Tava Kaleji Buns

One of the most important holidays that we have, as Muslims is Eid-ul-adha’a. The concept of sacrificing in the name of Allah, for Allah is divine, holy and extremely purifying. The meat is divided into 3 parts, one for the less privileged, friends and relatives and the last part for us. Sharing what you have with people makes us more humble and makes us care more for the community.

The day also brings in huge varieties of dishes. We, as Muslims are always on a lookout for new meat dishes and the more we go exploring, the more better and more creative we need to be. It always has to get better from the past year. With all that in mind, we are now in time and age where the kids aren’t satisfied with just kebabs and curries. The fusions have become so popular that not trying them at home makes you feel left out. Also, the fact that our generation is more adventurous in trying new ways of consuming foods and new cooking styles are always welcome.

This is basic Kaleji recipe that is served with buns. At my mother’s place, everyone was always excited about consuming Kaleji/ Liver. It was made with overload of Onions, green chilies and spices. Its dry, with little juice or separated Oil that its cooked with. On the other hand, Mr. Parveez’s family prefers consuming Kaleji in the form of a curry. This recipe though cooks Kaleji with curry masala and its cooked in a way till it gets dry. After that the cooked Kaleji is placed between the lightly toasted buns with cheese.

This dish is great for kids play date and tea parties too and are an excellent choice for brunch as well.

Dhaniya Pepper Chicken

With necessity being the mother of invention, I believe Kitchen is where the most inventions take place, some like Edison where we work hard to achieve the desired results and others like Newton where the apple just falls giving ideas to work on.

This dish is more like studying gravity…LOLzzz. It wasn’t something I was planning on making but it just happened and the result was so good with so little effort that its worth sharing. At times, when you start working in the kitchen and you all of a sudden remember 30 minutes before dinner time that one of your children would not enjoy and eat the Biryani you made, regardless of how much effort you have put in because he ain’t a Rice fan and though he might still eat to appreciate the effort you have put in but it will be equivalent to see him eat raw green grass …Yes!!! that’s my older child for you. He loves my food, but not a big fan of Biryani and no matter how hard I try, he only likes two kinds out of the 40 Biryanis I make and to make sure he is happy camper at dinner table, I am always trying to make these fancy and not so fancy curries for him when the whole family hogs on to Biryani.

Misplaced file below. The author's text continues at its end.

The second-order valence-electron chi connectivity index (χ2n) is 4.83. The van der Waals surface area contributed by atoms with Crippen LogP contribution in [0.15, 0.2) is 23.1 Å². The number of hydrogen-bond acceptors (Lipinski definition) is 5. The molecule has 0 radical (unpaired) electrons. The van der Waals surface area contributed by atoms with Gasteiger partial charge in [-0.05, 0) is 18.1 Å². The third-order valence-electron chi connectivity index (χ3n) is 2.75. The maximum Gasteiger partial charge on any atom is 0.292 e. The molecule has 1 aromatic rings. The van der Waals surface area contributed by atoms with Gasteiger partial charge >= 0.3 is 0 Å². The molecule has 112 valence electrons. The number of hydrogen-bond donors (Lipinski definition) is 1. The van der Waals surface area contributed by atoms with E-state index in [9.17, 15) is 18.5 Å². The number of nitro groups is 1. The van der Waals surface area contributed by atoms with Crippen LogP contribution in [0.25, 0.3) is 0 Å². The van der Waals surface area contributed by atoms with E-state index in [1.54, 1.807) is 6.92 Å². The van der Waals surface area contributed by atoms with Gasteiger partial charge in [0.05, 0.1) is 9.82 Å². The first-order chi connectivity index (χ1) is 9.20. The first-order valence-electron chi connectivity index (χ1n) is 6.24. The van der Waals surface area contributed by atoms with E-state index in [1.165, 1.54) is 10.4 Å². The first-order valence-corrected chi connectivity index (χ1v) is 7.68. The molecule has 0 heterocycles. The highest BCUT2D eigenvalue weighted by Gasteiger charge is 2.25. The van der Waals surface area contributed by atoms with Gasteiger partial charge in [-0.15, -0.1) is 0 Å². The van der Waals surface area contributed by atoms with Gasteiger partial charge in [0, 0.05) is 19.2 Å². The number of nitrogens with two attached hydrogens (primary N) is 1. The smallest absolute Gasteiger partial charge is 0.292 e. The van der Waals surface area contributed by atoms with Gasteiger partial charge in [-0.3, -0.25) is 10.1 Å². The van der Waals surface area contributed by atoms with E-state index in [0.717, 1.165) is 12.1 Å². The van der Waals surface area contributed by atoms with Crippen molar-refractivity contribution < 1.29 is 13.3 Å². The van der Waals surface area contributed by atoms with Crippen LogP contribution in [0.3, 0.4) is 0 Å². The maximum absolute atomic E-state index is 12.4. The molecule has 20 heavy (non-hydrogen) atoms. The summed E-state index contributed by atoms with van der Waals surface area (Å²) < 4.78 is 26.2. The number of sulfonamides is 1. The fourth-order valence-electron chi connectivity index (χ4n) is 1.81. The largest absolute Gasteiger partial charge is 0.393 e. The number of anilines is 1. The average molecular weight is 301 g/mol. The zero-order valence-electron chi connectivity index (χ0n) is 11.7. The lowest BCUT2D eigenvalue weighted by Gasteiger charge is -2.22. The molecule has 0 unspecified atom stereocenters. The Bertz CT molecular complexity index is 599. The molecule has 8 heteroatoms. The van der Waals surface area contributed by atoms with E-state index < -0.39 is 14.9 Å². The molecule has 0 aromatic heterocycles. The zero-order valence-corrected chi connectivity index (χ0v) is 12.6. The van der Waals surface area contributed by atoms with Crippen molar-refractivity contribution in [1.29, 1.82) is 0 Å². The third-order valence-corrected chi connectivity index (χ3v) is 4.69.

Invention of this curry was on one of those days when I realized 30 minutes before dinner time that I don’t have his curry ready and that’s when this happened. The curry is pretty delicious for the time and effort I had put in and isn’t that the best thing we like about any dish. I used Dry Red chili with cumin in the oil for an initial flavor, followed by Garlic, followed by chopped onions, green chilies and loads of coriander leaves. You can always go easy on green chilies or omit the Dry red chilies altogether if you aren’t a big fan of food that’s too hot and spicy at the same time. It’s just that being Indian, we have to have that extra kick in our curries and somewhere I feel its kind of important.

Along with the spiked up Red chilies and green chilies, I also added Black pepper powder and White pepper powder with tomatoes and Yogurt. We all know how strong Black Pepper is. Any dish that contains Black pepper always displays its unique and prominent taste, except if there are other spices like Mace or Star Anise that over power it. Along with that, what also accentuates the flavor is Coriander leaves. It’s a wonderful recipe that can come very handy when you want to impress family or friends in little time, without going crazy over too much grinding and chopping or prep work. Serve with Roti or Parantha. Enjoy!!!

Hara Murgh Masala Chicken Curry

I love making Chicken curries. they are just every non vegetarian family’s favorite. Most families have a family favorite that is always on the menu for special occasions and popular between friends and distant family. But every once in while, we all need to add a twist to regular curries and come up with something different.

I have tried many different hara masala curries in restaurants and in fact my Mother-in-law makes amazing Hara Masala Gosht, which is something Mr. Parveez cooks for specl occasion like mother’s day and my birthday. Believe it or not, I never got curious to ask him for the recipe and I just let it be one his specials.

So, this recipe was just a quick one that I tried one fine day, when I was all confused and wanted to make a chicken curry, which was quick, didn’t require much effort and was at the same time delicious. This curry is great for beginners too.